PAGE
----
As the disease progresses, most people with FFI develop abnormal, uncoordinated movements (ataxia), hallucinations, severe confusion (delerium), and muscle twitches and jerks (myoclonus). Although the dementia may begin as forgetfulness and confusion, it leads eventually to the inability to walk and talk. Total inability to sleep is common towards the end of the course of the disease.

What are the current treatments for Fatal Familial Insomnia?

There is currently no cure for fatal familial insomnia (FFI) or treatment that can slow the disease progression. The management goal is to ease symptoms and keep the person with FFI as comfortable as possible. However research is ongoing and a number of potential treatments are being developed.

As of 2016, a number of treatments have had some success in slowing disease progression in animal models, including pentosan polysulfate, quinacrine (mepacrine), and amphotericin B. Sadly, the results have been less clear in clinical trials in humans. In Italy, a clinical trial trying to prevent symptoms in people known to have the genetic changes for FFI but have not yet developed symptoms is underway using doxyclycline. Most promisingly, several forms of immunotherapy have reported success. The three main research areas focus on antibody vaccines, dendritic cell vaccines, and adoptive transfer of physiological prion protein-specific CD4+ T-lymphocytes. More research is being done to study how well these treatments work (effectiveness) and if the treatments are safe, but medical researchers believe that these or similar immunotherapies may offer hope for those with FFI in the future.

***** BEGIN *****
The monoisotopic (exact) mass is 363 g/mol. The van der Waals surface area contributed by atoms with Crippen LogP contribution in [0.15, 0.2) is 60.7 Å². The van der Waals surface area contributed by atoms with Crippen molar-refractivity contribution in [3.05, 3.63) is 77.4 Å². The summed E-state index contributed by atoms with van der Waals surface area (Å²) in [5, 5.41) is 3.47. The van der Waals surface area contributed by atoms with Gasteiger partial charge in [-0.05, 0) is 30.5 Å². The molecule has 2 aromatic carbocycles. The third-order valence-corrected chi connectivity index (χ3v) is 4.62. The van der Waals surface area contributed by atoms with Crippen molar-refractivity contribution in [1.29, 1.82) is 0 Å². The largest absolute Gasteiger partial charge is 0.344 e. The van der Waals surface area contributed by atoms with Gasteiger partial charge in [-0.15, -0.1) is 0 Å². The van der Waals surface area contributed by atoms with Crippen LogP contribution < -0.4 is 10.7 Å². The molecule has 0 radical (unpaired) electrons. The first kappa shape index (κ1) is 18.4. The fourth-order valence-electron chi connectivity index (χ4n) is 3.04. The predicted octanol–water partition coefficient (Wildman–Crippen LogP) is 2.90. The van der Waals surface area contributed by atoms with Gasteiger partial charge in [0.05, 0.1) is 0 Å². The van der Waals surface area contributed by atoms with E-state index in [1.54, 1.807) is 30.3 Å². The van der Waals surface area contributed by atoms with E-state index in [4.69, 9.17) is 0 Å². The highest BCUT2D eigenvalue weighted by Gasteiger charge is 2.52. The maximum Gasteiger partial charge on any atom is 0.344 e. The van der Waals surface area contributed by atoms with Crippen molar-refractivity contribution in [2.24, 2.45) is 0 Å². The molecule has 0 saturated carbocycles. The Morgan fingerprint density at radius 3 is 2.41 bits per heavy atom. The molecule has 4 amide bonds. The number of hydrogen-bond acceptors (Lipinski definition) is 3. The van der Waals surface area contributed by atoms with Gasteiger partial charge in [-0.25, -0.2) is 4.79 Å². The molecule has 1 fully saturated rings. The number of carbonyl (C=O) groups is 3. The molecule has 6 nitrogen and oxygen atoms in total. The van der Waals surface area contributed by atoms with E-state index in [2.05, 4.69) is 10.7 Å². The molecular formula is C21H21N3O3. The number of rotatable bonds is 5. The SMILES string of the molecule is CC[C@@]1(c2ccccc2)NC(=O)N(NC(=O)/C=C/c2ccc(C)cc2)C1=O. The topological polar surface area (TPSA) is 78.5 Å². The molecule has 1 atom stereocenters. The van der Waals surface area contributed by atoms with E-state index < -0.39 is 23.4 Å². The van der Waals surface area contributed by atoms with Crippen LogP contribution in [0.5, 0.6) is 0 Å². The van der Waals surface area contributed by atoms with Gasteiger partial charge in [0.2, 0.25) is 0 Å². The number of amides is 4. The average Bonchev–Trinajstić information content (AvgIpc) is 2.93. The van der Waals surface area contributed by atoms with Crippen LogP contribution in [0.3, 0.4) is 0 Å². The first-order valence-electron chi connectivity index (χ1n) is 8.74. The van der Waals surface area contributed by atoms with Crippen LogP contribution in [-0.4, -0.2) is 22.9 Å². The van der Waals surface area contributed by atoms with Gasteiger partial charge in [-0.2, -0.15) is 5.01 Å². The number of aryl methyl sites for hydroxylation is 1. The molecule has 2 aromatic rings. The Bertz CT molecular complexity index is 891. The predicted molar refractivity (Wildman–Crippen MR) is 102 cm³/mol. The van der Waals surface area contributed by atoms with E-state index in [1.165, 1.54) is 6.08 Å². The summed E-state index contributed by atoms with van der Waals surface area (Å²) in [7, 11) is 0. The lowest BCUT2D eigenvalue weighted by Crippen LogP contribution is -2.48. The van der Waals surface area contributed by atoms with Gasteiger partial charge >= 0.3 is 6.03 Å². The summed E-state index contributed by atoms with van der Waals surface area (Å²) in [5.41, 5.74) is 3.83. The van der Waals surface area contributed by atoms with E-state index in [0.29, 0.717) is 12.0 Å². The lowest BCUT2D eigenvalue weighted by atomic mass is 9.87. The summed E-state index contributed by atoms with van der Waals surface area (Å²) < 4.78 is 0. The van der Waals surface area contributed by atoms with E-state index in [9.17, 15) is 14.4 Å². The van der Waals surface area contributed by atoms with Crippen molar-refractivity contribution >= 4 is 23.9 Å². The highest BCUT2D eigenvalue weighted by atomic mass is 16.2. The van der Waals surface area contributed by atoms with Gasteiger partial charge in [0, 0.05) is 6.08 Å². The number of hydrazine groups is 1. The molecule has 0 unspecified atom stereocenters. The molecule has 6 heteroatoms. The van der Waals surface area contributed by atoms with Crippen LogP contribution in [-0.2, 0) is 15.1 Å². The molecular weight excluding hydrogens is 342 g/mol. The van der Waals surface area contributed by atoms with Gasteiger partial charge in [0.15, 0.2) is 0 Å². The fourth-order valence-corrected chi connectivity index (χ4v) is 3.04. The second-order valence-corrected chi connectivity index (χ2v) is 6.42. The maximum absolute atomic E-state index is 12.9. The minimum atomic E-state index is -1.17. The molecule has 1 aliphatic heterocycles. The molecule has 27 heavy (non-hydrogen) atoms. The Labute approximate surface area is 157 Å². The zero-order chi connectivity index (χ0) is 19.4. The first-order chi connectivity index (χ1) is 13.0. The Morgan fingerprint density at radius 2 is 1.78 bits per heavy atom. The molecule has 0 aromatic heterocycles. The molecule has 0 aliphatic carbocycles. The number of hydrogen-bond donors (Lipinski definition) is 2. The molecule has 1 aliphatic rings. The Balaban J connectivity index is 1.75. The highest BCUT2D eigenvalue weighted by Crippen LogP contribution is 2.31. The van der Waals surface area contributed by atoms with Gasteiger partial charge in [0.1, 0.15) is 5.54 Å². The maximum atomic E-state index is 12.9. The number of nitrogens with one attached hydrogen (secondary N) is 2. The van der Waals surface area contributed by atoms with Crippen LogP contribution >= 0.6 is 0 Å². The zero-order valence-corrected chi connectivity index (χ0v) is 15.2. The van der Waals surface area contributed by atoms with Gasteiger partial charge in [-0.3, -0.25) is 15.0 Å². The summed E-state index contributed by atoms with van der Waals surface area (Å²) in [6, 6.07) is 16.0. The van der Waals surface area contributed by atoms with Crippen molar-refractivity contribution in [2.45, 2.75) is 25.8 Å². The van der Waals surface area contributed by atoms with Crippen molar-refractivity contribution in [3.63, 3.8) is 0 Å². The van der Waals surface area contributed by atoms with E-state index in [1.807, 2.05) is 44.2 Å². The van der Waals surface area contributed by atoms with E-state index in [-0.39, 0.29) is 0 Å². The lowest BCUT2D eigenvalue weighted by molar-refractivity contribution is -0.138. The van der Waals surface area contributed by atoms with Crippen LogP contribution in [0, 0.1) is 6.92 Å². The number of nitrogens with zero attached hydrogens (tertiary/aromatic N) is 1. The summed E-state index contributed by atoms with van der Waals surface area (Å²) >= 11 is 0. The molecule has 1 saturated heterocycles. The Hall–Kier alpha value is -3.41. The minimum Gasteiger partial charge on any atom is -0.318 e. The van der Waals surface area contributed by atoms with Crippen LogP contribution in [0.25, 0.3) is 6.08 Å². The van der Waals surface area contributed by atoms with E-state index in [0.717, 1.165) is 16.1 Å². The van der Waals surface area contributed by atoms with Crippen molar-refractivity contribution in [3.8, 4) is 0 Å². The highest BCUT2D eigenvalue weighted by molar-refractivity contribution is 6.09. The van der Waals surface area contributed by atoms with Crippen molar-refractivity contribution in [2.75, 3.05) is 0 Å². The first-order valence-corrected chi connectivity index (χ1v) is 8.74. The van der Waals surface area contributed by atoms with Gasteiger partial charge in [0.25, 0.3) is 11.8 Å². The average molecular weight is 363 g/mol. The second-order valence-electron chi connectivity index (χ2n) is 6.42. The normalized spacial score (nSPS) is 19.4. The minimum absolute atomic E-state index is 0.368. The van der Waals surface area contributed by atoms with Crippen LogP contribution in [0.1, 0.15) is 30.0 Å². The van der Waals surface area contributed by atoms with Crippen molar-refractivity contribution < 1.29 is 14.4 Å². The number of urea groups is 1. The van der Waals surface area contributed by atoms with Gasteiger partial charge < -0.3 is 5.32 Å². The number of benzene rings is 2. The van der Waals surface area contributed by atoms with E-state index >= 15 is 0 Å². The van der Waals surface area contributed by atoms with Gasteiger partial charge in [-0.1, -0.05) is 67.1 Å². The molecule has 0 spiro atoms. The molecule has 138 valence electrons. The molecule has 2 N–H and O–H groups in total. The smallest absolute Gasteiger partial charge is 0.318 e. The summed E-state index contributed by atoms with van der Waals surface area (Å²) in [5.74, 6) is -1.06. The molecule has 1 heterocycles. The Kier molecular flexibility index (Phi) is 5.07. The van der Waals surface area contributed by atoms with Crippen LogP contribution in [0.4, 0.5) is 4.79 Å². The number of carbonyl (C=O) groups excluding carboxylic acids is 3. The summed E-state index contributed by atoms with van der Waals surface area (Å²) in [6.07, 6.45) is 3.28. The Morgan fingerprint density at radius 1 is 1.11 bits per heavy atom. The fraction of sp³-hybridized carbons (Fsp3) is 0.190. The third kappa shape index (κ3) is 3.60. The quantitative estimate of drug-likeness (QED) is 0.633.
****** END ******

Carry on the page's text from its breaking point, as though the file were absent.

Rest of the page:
What is the outlook (prognosis) for Fatal Familial Insomnia?

Presently, after symptoms of fatal familial insomnia (FFI) begin, the disease usually causes death within 12 to 18 months, with a range of a few months to several years. As research continues however, it is hoped a treatment or even a cure will be developed that will dramatically change the outlook for people who have FFI. 

Is Fatal Familial Insomnia an inherited disorder?

In most cases, a  person with fatal familial insomnia (FFI) has inherited the genetic change from a parent with FFI. In order to have FFI, a person only needs one copy of their PRNP gene to carry the specific genetic change (mutation) that causes FFI.  In other words, a person only needs to inherit the genetic change from one parent. In genetic terms, this is called autosomal dominant inheritance.  In rare cases, FFI may result from a new (de novo) change in the PRNP gene, however it is not known how often a new mutation is the cause of FFI. New mutations can happen during the making of the egg or the sperm.

A person that has the genetic change that causes FFI has a 50% chance with each pregnancy of passing along the changed gene to his or her child.

In the rare sporadic cases of FFI, the disease is not inherited from either parent and cannot be passed down to their children.

Data Source : GARD